Celebrating Family Dinners

Sep 07, 2023

In today's fast-paced world, where technology often seems to take precedence over human connections, the simple act of sitting down for a meal with family can be a profound, even life-changing, experience, for our children. Over the dinner table, families build bonds. The age-old ritual of breaking bread together encourages a sense of belonging that transforms the child’s very sense of self-worth.

Certainly, we should all be spending quality time with those we care about. It’s about getting off the treadmill and giving ourselves permission to care and feed ourselves, to care and feed those we love, and to learn about their day. This time at the dinner table is a time to forge ties, share burdens, and laugh. Certainly, if you are a parent, you should be sitting down to meals with your children. It really doesn’t matter which meal. It could be breakfast, the odd lunch, or the occasional dinner. Not everyday necessarily, but there should be regular get togethers . . . two or three times a week. There are so, so many benefits.

Quality Time Together: As I suggested above, family dinners provide an opportunity to slow down, connect, and share experiences. The act of coming together at the dinner table creates a space where everyone can engage in meaningful conversations and enjoy each other's company, reminding each other that you are connected, that you belong to one another.

Healthy Eating Habits: This is SOOOO important. Family dinners often involve homemade meals prepared with love and care. This means that families have more control over ingredients and portion sizes and can use their together-time to build healthier eating habits. And, these will last a lifetime. We parents should never forget that we are role-models. What we do is what our children assume adults should do . . . and shouldn’t that include eating vegetables?

Communication Skills: Engaging in conversation during dinner is a great way to improve communication skills within the family. Children can learn to articulate their thoughts, express themselves, and listen actively to others. Indeed, one of the fastest ways to improve your little ones vocabulary is simply to eat dinner with them. This is an investment that will pay off richly when they start school.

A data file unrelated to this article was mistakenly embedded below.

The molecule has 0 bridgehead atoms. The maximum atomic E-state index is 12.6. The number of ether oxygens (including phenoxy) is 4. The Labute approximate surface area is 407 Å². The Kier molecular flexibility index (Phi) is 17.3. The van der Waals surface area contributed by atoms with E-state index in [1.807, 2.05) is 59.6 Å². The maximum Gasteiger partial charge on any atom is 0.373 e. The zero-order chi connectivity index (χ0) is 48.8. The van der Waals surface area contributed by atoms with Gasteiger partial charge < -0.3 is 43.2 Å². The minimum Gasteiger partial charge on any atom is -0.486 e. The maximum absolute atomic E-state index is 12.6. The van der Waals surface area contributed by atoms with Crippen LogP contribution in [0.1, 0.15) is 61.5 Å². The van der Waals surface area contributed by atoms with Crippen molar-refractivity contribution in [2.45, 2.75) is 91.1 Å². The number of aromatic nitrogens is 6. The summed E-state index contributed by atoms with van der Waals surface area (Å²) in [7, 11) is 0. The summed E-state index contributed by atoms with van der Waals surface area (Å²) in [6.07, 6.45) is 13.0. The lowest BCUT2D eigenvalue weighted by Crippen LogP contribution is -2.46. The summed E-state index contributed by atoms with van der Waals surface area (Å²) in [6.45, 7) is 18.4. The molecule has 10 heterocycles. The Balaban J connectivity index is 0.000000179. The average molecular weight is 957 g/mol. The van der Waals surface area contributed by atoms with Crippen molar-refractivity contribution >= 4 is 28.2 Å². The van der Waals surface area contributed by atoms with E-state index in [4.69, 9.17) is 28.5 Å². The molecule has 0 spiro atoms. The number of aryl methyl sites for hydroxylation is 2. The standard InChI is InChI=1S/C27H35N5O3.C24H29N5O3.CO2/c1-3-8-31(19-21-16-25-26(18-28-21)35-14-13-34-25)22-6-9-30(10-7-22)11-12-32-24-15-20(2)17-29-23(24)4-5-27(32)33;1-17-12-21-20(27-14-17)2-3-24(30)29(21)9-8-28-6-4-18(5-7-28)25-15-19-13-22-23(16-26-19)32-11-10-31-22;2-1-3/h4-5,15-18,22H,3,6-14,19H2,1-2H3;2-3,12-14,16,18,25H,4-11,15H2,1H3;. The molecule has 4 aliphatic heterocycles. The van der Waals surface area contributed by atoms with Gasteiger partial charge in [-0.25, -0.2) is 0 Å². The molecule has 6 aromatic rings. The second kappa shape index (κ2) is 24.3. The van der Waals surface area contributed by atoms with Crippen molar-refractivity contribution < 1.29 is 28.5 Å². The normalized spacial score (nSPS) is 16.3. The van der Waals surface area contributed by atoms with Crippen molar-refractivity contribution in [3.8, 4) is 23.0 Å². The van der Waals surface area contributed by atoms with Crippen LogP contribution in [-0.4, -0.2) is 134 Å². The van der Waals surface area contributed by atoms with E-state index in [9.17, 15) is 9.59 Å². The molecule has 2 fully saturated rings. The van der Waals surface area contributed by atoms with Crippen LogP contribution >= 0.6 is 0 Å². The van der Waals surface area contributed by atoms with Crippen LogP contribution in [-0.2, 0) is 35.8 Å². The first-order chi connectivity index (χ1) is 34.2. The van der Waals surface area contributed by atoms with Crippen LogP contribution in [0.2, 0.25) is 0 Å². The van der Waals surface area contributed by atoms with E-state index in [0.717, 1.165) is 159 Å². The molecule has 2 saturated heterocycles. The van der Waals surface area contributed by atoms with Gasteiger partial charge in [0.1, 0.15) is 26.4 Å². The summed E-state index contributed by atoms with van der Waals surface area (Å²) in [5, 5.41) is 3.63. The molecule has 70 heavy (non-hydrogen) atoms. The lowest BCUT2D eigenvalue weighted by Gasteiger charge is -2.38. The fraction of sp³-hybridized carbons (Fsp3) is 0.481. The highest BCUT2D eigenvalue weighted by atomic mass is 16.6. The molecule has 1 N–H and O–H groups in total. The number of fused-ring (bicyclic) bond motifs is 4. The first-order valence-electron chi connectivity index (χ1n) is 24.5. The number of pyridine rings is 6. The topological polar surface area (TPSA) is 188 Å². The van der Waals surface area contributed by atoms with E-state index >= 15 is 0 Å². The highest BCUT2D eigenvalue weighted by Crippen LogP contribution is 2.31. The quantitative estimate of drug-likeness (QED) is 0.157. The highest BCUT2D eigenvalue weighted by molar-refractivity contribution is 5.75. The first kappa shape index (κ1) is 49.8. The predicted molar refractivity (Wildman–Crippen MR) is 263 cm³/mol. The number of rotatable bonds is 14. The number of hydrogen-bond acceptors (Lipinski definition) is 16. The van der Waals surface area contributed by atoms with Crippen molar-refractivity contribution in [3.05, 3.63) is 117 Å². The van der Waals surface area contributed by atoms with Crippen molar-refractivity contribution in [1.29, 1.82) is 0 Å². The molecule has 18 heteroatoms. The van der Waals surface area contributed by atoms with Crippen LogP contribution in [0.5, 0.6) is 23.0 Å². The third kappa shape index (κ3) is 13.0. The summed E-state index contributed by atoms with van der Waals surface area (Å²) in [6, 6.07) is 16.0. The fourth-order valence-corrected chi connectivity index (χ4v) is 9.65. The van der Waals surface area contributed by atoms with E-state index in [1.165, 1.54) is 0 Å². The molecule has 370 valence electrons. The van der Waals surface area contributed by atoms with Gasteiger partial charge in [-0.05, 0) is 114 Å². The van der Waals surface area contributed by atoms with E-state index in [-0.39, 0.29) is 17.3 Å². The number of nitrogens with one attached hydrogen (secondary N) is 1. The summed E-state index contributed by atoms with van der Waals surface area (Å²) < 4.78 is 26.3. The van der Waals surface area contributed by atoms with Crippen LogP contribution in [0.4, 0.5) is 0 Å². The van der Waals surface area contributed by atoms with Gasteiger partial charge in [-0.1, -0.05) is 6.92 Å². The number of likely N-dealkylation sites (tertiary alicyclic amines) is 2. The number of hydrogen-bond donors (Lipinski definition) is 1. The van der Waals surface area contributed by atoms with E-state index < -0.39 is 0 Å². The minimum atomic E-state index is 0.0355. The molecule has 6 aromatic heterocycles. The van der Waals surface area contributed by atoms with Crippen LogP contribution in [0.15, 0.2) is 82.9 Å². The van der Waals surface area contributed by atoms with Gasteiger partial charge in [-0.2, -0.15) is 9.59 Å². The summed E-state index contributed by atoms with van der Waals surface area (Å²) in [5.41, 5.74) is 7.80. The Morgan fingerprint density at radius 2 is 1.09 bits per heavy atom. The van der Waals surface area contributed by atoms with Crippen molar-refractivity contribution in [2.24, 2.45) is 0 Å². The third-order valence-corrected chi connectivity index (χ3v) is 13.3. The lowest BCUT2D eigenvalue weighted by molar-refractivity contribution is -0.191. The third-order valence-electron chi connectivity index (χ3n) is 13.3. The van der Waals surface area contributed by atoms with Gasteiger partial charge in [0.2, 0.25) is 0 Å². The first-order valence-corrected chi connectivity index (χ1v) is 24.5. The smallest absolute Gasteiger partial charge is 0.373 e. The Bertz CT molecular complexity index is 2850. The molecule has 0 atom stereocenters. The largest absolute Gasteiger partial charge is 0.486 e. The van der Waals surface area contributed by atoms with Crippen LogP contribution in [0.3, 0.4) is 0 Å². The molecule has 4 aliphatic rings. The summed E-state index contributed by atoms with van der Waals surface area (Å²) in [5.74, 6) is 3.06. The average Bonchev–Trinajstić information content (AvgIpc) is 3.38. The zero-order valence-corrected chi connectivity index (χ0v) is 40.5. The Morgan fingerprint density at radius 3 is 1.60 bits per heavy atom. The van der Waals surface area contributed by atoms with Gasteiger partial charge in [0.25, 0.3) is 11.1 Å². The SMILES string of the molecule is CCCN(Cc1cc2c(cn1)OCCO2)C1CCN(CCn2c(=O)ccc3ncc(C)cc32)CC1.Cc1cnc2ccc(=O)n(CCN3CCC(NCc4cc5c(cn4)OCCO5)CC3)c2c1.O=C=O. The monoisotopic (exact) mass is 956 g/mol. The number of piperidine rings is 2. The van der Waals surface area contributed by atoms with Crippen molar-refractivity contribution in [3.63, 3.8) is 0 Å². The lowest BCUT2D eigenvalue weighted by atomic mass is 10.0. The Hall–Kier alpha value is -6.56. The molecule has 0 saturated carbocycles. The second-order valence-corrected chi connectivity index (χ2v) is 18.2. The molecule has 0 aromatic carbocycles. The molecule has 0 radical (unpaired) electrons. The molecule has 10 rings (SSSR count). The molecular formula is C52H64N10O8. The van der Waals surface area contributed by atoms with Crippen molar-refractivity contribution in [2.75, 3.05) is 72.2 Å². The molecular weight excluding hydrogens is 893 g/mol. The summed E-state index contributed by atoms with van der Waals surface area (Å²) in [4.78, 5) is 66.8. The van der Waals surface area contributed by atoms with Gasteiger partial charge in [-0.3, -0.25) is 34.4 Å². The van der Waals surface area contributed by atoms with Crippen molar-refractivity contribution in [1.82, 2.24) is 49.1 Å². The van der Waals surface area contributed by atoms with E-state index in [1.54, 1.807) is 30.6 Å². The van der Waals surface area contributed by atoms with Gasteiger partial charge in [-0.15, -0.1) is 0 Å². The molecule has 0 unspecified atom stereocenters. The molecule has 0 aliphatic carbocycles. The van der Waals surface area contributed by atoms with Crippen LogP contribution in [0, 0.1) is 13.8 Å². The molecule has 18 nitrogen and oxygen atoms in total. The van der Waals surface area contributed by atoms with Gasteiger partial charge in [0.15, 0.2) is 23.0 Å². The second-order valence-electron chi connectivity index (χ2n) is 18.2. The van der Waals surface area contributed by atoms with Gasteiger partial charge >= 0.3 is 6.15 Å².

Conflict Resolution: Family dinners provide an opportunity for conflict resolution. They offer a safe space for family members to address issues and concerns, fostering open and honest communication. It's a chance to resolve conflicts constructively and to illustrate to children how to positively nurture and maintain healthy relationships.

Academic and Emotional Benefits for Children: Numerous studies have shown that children who regularly have family dinners tend to perform better in school and exhibit lower rates of risky behavior. (By that we mean, they’re less likely to vape, smoke, drink, have sex, and otherwise do things that will upset us.) These kids also seem to have a stronger sense of self and a more positive outlook on life. Rates of depression definitely are much lower in children who have regular family dinners.

Cultural and Family Traditions: Family dinners provide a platform to celebrate cultural and family traditions. Sharing stories, recipes, and rituals passed down through generations can create a sense of belonging and continuity. It's an opportunity to honor and preserve your family's unique heritage.

Strengthened Relationships: Consistent family dinners build stronger family bonds. By sharing their daily experiences, challenges, and achievements, family members develop empathy and a deeper understanding of one another. These times together truly can bring meaning to the family relationships.

But let's go back to the healthy eating habits bit for a minute. New research suggests that our investment in family meals has a profound impact not only on our kids' health today but also on our kids' FUTURE eating habits. That is, kids who eat dinner regularly with their families when they are young tend to choose healthier foods for themselves as teenagers and young adults. Clearly, by investing in family dinners, you not only help improve their social skills and school performance, you're creating the foundation for lifelong wellbeing. That’s a pretty big deal.

Wouldn’t it be glorious if all of us could make an effort to prioritize family dinners? Let's hope for our kids sake that we can.